A foul smell emanating from St. Vincent

The draft, mini-camp, and even the preseason workouts are a time for optimism. The Super Bowl victory for New England fades and every team has a fighting chance, sitting at 0-0 like everyone else. But there is a problem emerging for the Pittsburgh Steelers, the worst kind of issue for a team charged with carrying out the wishes of Bill Cowher and Dick LeBeau.

Okay, camp just started and the world is raving about WR Plaxico Burress' recommitment to the game. Maybe Spike can flip a switch and go Pro Bowl, but the Pittsburgh Steelers are still about defense.

What were the top 5 off-season moves for the Steelers? Few would leave the hiring of defensive coordinator off of that list. Dick LeBeau understands Blitzburgh, and those that have followed this scheme through the years know it boils down to the talent at linebacker.

While the secondary is being remade, some have forgotten what makes Bill Cowher's and LeBeau's defense go round. It is all about the pressure.

Boo Bell started in the secondary for the Steelers during the 1995 Super Bowl run, working under both defensive minds, "It's a pressure defense and when you get that type of pressure up there, you don't have to cover for more than three or four seconds. Even if the corner has good coverage and the pressure doesn't get there in that amount of time, the fire zones break down."

Some folks talk about the ability of the corners to cover in man in order for LeBeau's scheme to work. That's true to some extent, but the real key is creating a one-on-one match up for a rusher, which is why anything but max-protect might put your quarterback's career in jeopardy.

"Offenses are playing stupid against it," former NFL head coach Sam Wyche once said about the zone blitz. "They're lining up five wide receivers and getting quarterbacks pounded."

LeBeau's main philosophy is to disguise the rush package. You never know who is rushing and who is in coverage, until it is too late.

Early on in the 1996 season, LeBeau and Cowher threw a 1-3-7 scheme at Vinny Testaverde, then the QB of the Baltimore Ravens.

"It's just speed, the deployment of people,'' Cowher explained. "Just kind of throw a bunch of bodies out there and if they all look like the same number, they're not sure who's coming and who's not. That's the basic premise behind it, without being specific." Still, you need a lot of players that can rush AND cover, not do one or the other well.

The Steelers would seem to be heading in the right direction in terms of the secondary. In Ricardo Colclough, Chris Hope, Ike Taylor, Troy Polamalu, and even Chad Scott, the Steelers have DBs with the speed to blitz and cover, but also the size and strength to tackle.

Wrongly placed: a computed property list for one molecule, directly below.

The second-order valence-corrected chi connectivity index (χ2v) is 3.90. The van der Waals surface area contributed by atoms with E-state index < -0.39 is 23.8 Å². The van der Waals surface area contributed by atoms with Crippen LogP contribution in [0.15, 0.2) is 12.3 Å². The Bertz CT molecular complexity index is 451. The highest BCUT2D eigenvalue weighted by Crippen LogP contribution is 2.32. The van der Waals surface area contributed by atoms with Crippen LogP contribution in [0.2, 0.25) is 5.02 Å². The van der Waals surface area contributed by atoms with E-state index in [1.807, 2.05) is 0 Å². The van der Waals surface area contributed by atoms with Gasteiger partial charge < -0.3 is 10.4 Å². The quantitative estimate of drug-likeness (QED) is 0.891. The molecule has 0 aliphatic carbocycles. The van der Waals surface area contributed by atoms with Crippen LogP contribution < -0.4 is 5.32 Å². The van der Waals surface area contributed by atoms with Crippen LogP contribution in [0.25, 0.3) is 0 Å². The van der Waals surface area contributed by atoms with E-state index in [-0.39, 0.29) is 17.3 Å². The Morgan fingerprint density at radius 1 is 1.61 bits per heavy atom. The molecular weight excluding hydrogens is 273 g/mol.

But are the right LBs in place?

The proud defense of 2001 was all about stopping the run. According to TwoMinuteWarning.com, teams ran the ball against the Steelers 58% on first down during the 1999 season, and 57% of the time during the 2000 season.

But that all changed in 2001 (45%) and 2002 (42%), when the opposition all but gave up trying to run the ball against a stout front 7. Instead, they attacked the linebacker-like DBs and enjoyed measured success.

How did the Steelers respond?

The personnel really didn't change all that much, but the scheme did. The Steelers began employing a nickel scheme, which essentially dared teams to run the ball.

And run the ball they did, 54% of the time on first down during the 2003 season.

What has happened over the last few years is that the Steelers are putting more and more people in coverage, instead of rushing them. And in order to get better coverage guys, they give up something against the run.

And suddenly, with the return of LeBeau, the Steelers are supposed to return to Blitzburgh.

With the way the off-season and camp has gone thus far, perhaps we will see a 3-1-7.

Clearly missing from the glory days of LeBeau's and Cowher's rush schemes are the great linebackers.

If NT Casey Hampton is to be believed, along with those early camp reports from Jim Wexell and Dale Lolley here at SteelCitySports.com, he'll start along side Aaron Smith in a 2-4-5 nickel scheme that will get a great deal of field time.

Such a gambit would make sense if your personnel weakness on defense is the line, which does lack depth, and an undersized defensive backfield, which really isn't the case. The Steelers have better linebackers at safety than they do at linebacker.

Meanwhile, back at St. Vincent, the poor man's Marcus Washington is out with broken fingers, Mr. Back-Flip-After-Gassers isn't getting enough water after pulling his groin in his sleep, and Alonzo "Flop" Jackson still has only one move to get the QB, just good enough to beat The Undertaker.

Such desperate times allow Bengal castoff LB Adrian Ross to mull over his options concerning an offer from the front office in Pittsburgh. James Farrior gets contract-3 and a failed rushing end experiment quietly tries to regain his rookie glory.

Both Cowher and LeBeau have been heard to say that you fit your scheme to your personnel and go with your strength. Right now, the linebacking corps does not look so hot. Certainly, they posed little rush threat last year, though the DBs couldn't be counted on to hold coverage for all that long.

Getting more safeties and corners on the field sounds like a good idea, but at the expense of the numbers at LB, not on the DL.

Kevin Greene may be back in camp, but the Steelers would be much better off giving up the ghost.

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